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Growth of the inferior cavopulmonary pathway in patients with a lateral tunnel fontan connection: quantification from serial magnetic resonance images

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Journal of Cardiovascular Magnetic Resonance201214 (Suppl 1) :P114

https://doi.org/10.1186/1532-429X-14-S1-P114

  • Published:

Keywords

  • Inferior Vena Cava
  • Cardiac Magnetic Resonance
  • Fontan Procedure
  • Serial Magnetic Resonance Image
  • Lateral Tunnel

Background

Single ventricle heart defects affect 2 per 1000 live births in the US and are lethal if left untreated. The Fontan procedure used to treat these defects consists of a series of palliative surgeries to create the total cavopulmonary connection (TCPC) which bypasses the right heart. In the last stage, the inferior vena cava (IVC) is connected to the pulmonary arteries (PAs) using one of two main approaches: an extracardiac conduit (EC), where a synthetic graft is used as the conduit; and the lateral tunnel (LT), where the atrial wall is used along with a synthetic patch to create the pathway. The LT pathway is anticipated to grow in the long term because it is formed partially with native atrial tissue, as opposed to the EC that retains its original size (contains only synthetic material); however, growth of LT pathways has not been systematically quantified. The objective of this work is to quantify cavopulmonary pathway growth from serial MR images of LT patients.

Methods

Cardiac magnetic resonance (CMR) steady-state free precession cine axial image stacks (N~=45; pixel size~=1mm*1mm; slice thickness~=5mm) were analyzed. The anatomy was reconstructed using state of the art techniques developed in our research group; the inferior cavopulmonary pathway was isolated by cutting above the inferior venous confluence and before the PAs (figure). A geometrical analysis to quantify growth was performed using the Vascular Modeling Toolkit (VMTK). Results were normalized to changes in body surface area (ΔBSA=0.43±0.14m2) in order to compare changes occurring in different patients over different time spans. The metrics were compared to an EC conduit (n=1) as a control.
Figure 1
Figure 1

Reconstructed patient-specific anatomy (gray) and isolated lateral tunnel conduit (red).

Results

Imaging data from 6 patients with a completed TCPC were analyzed. The time interval between subsequent CMR scans was 4.71±1.79 years. For the LT conduits considerable changes were observed between scans in the diameter, cross sectional area and length (measured along centerline), while small changes were observed in the EC (Table 1). Geometrical relationships such as shape factor (ratio between minimum and maximum diameter) and tortuosity (ratio of the length of the vessel to the shortest distance between its ends) presented small changes for both cases.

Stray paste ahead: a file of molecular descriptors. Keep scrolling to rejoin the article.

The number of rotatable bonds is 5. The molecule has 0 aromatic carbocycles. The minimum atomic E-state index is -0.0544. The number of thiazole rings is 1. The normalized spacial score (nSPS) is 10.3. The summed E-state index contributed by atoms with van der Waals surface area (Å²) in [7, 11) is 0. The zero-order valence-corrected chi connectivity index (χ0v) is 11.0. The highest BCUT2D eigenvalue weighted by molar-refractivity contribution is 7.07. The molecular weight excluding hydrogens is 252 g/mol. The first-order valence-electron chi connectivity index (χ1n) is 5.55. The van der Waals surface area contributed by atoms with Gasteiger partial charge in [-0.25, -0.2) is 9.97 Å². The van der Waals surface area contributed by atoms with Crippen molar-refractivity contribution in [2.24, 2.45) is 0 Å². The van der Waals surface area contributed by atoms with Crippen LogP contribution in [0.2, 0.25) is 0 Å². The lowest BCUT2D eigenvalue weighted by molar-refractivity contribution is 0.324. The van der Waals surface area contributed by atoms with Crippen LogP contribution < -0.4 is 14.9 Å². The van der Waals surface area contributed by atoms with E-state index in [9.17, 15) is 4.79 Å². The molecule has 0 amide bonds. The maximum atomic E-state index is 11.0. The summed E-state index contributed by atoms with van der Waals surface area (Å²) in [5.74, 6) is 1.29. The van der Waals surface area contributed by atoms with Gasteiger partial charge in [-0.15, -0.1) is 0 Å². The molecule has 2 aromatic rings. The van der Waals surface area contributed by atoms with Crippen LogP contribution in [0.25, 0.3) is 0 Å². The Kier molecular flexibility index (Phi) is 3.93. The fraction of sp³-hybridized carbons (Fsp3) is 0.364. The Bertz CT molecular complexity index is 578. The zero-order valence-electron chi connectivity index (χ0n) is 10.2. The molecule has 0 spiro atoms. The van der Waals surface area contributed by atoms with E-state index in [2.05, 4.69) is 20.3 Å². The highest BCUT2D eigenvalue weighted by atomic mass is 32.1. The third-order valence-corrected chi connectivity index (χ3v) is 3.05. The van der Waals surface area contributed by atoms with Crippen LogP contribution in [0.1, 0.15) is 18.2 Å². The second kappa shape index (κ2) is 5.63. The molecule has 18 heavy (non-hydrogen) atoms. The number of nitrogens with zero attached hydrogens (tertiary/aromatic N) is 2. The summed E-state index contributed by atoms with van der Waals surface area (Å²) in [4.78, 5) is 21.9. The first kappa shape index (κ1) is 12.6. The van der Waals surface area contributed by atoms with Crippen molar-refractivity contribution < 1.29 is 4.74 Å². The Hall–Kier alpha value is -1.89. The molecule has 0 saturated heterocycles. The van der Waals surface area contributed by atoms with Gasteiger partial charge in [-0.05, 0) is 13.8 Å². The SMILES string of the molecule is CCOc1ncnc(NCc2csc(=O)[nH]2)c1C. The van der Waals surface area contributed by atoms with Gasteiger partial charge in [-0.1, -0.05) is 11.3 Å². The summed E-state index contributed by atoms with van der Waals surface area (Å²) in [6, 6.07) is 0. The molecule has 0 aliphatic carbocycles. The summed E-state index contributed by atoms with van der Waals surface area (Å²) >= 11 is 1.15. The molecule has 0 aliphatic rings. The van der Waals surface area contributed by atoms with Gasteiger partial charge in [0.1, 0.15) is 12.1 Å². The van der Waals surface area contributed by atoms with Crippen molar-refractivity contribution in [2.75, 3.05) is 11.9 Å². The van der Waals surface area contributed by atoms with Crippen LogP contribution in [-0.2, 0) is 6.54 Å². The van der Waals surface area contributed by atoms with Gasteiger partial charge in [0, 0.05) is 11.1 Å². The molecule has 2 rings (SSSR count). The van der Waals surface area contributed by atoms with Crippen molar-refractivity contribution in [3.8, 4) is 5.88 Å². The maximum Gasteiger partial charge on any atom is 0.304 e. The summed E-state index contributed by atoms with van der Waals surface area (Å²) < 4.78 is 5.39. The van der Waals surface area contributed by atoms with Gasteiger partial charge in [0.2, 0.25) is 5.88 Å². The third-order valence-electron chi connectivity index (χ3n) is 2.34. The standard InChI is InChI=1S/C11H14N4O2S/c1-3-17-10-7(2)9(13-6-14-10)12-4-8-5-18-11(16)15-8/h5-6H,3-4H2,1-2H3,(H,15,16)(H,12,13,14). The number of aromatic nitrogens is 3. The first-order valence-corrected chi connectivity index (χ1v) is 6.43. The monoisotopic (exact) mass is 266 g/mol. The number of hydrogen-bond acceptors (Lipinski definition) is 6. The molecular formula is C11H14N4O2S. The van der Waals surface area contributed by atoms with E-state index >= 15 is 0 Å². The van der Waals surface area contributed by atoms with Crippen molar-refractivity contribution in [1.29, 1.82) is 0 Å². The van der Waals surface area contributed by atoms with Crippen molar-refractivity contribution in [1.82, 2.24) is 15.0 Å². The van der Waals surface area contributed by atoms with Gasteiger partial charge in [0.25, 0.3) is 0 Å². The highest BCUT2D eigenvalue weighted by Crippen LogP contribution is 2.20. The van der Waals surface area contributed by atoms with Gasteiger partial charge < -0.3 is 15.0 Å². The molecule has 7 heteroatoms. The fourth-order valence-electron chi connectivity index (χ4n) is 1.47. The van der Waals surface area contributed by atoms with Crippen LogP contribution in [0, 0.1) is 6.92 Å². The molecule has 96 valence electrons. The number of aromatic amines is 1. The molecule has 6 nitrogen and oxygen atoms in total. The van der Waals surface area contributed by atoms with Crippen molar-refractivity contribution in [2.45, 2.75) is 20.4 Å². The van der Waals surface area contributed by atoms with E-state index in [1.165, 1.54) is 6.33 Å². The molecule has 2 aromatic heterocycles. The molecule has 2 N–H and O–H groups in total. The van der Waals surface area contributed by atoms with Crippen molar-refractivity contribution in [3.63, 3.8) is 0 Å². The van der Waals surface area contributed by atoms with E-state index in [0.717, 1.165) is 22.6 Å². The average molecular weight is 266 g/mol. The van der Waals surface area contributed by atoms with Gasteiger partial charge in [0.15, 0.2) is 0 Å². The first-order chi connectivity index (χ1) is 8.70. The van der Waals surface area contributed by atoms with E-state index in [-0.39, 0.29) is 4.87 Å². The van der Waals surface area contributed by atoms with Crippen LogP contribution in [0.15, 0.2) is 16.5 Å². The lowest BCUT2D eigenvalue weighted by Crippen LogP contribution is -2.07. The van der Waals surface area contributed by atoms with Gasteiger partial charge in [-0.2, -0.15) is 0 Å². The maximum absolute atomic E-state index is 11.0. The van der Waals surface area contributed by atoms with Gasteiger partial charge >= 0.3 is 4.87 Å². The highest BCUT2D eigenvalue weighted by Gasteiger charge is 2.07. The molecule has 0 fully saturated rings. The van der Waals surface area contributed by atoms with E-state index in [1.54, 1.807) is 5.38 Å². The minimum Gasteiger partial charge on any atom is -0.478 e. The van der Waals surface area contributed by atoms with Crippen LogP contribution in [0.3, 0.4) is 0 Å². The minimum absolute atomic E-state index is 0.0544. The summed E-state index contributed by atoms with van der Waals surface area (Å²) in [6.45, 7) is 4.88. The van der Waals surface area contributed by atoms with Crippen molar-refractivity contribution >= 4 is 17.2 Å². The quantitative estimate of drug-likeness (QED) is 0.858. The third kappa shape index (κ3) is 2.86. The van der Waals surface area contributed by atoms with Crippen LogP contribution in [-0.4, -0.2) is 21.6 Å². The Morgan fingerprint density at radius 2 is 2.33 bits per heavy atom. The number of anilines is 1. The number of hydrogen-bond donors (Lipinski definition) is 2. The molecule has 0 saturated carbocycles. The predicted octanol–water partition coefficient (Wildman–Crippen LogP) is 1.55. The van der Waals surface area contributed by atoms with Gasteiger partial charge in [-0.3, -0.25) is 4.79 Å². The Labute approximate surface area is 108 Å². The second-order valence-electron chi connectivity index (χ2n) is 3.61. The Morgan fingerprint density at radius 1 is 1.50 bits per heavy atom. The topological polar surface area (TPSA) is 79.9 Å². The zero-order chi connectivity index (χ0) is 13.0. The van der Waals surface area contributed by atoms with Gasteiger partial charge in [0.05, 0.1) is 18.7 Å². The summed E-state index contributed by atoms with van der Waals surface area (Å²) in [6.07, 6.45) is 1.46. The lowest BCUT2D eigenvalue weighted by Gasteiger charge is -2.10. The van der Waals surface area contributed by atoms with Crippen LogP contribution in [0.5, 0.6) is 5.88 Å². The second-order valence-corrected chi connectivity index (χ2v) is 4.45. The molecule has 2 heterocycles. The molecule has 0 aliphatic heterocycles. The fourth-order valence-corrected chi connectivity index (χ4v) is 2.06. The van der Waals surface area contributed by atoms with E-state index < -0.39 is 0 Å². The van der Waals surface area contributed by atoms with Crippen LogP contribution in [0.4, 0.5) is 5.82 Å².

Table 1

Patient information and geometrical analysis summary

 

LT (n=6)

EC (n=1)

Age (years) at 1st CMR

8.72±3.74

8

BSA (mm2) at 1st CMR

0.93±0.24

0.69

Age (years) at 2nd CMR

12.75±2.26

13

BSA (mm2) at 2nd CMR

1.36±0.19

1.72

Δ Mean Diameter (mm/m2)

10.56±2.31

1.98

Δ Minimum Diameter (mm/m2)

6.84±7.27

0.31

Δ Maximum Diameter (mm/m2)

17.36±5.89

3.31

Δ Area (mm2/m2)

330.97±146.99

56.61

Δ Length (mm/m2)

9.04±17.45

4.20

Δ Shape factor (m-2)

-0.13±0.33

-0.07

Δ Tortuosity (m-2)

0.01±0.06

-0.01

All variables from the geometrical analysis are normalized by BSA

Conclusions

Serial CMR images were used to non-invasively compute the geometrical parameters in patients with LT, where changes were observed in the transverse and longitudinal direction. These results show the growth potential of the LT conduit in the long term, which will be important to consider when choosing the IVC connection type.

Funding

National Heart, Lung, and Blood Institute Grants #HL67622 and #HL098252.

Authors’ Affiliations

(1)
Department of Biomedical Engineering, Georgia Institute of Technology and Emory University, Atlanta, GA, USA
(2)
School of Chemical and Biomolecular Engineering, Georgia Institute of Technology, Atlanta, GA, USA
(3)
Division of Cardiology, Children’s Hospital of Philadelphia, Philadelphia, PA, USA
(4)
Department of Cardiology, Children’s Hospital Boston, Boston, MA, USA

Copyright

© Restrepo et al; licensee BioMed Central Ltd. 2012

This article is published under license to BioMed Central Ltd. This is an open access article distributed under the terms of the Creative Commons Attribution License (http://creativecommons.org/licenses/by/2.0), which permits unrestricted use, distribution, and reproduction in any medium, provided the original work is properly cited.

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